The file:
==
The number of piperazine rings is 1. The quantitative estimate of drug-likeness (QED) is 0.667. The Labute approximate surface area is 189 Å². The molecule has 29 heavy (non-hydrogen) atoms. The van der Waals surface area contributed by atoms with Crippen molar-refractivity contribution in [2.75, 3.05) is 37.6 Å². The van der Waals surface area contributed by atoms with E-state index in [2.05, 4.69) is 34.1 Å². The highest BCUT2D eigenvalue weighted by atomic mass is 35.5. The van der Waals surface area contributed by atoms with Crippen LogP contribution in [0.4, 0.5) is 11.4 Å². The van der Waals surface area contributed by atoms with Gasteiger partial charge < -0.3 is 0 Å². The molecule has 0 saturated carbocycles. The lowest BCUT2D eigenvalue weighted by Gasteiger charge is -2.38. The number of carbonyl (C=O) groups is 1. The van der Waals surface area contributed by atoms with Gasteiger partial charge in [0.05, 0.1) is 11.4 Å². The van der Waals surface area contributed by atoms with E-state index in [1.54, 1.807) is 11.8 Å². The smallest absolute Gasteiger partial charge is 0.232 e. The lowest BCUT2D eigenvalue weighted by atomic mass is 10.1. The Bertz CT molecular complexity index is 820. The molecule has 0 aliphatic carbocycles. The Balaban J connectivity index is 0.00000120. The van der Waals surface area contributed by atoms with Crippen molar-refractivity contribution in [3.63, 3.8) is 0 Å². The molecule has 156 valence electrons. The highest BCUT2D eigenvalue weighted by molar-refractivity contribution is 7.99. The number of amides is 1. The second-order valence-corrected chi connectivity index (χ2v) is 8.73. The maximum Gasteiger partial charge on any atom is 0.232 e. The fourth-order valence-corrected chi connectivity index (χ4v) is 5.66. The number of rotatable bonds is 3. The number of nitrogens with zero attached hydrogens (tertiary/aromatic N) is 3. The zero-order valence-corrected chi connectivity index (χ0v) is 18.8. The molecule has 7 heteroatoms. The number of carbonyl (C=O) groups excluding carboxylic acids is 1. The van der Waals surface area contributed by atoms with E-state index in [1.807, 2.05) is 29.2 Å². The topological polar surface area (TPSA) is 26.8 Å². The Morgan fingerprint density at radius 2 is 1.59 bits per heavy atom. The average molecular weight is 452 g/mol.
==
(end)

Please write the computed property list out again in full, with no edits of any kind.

The number of piperazine rings is 1. The quantitative estimate of drug-likeness (QED) is 0.667. The Labute approximate surface area is 189 Å². The molecule has 29 heavy (non-hydrogen) atoms. The van der Waals surface area contributed by atoms with Crippen molar-refractivity contribution in [2.75, 3.05) is 37.6 Å². The van der Waals surface area contributed by atoms with E-state index in [2.05, 4.69) is 34.1 Å². The highest BCUT2D eigenvalue weighted by atomic mass is 35.5. The van der Waals surface area contributed by atoms with Crippen LogP contribution in [0.4, 0.5) is 11.4 Å². The van der Waals surface area contributed by atoms with Gasteiger partial charge < -0.3 is 0 Å². The molecule has 0 saturated carbocycles. The lowest BCUT2D eigenvalue weighted by Gasteiger charge is -2.38. The number of carbonyl (C=O) groups is 1. The van der Waals surface area contributed by atoms with Gasteiger partial charge in [0.05, 0.1) is 11.4 Å². The van der Waals surface area contributed by atoms with E-state index in [1.54, 1.807) is 11.8 Å². The smallest absolute Gasteiger partial charge is 0.232 e. The lowest BCUT2D eigenvalue weighted by atomic mass is 10.1. The Bertz CT molecular complexity index is 820. The molecule has 0 aliphatic carbocycles. The Balaban J connectivity index is 0.00000120. The van der Waals surface area contributed by atoms with Crippen molar-refractivity contribution in [3.63, 3.8) is 0 Å². The molecule has 156 valence electrons. The highest BCUT2D eigenvalue weighted by molar-refractivity contribution is 7.99. The number of amides is 1. The second-order valence-corrected chi connectivity index (χ2v) is 8.73. The maximum Gasteiger partial charge on any atom is 0.232 e. The fourth-order valence-corrected chi connectivity index (χ4v) is 5.66. The number of rotatable bonds is 3. The number of nitrogens with zero attached hydrogens (tertiary/aromatic N) is 3. The zero-order valence-corrected chi connectivity index (χ0v) is 18.8. The molecule has 7 heteroatoms. The number of carbonyl (C=O) groups excluding carboxylic acids is 1. The van der Waals surface area contributed by atoms with E-state index in [1.807, 2.05) is 29.2 Å². The topological polar surface area (TPSA) is 26.8 Å². The Morgan fingerprint density at radius 2 is 1.59 bits per heavy atom. The average molecular weight is 452 g/mol.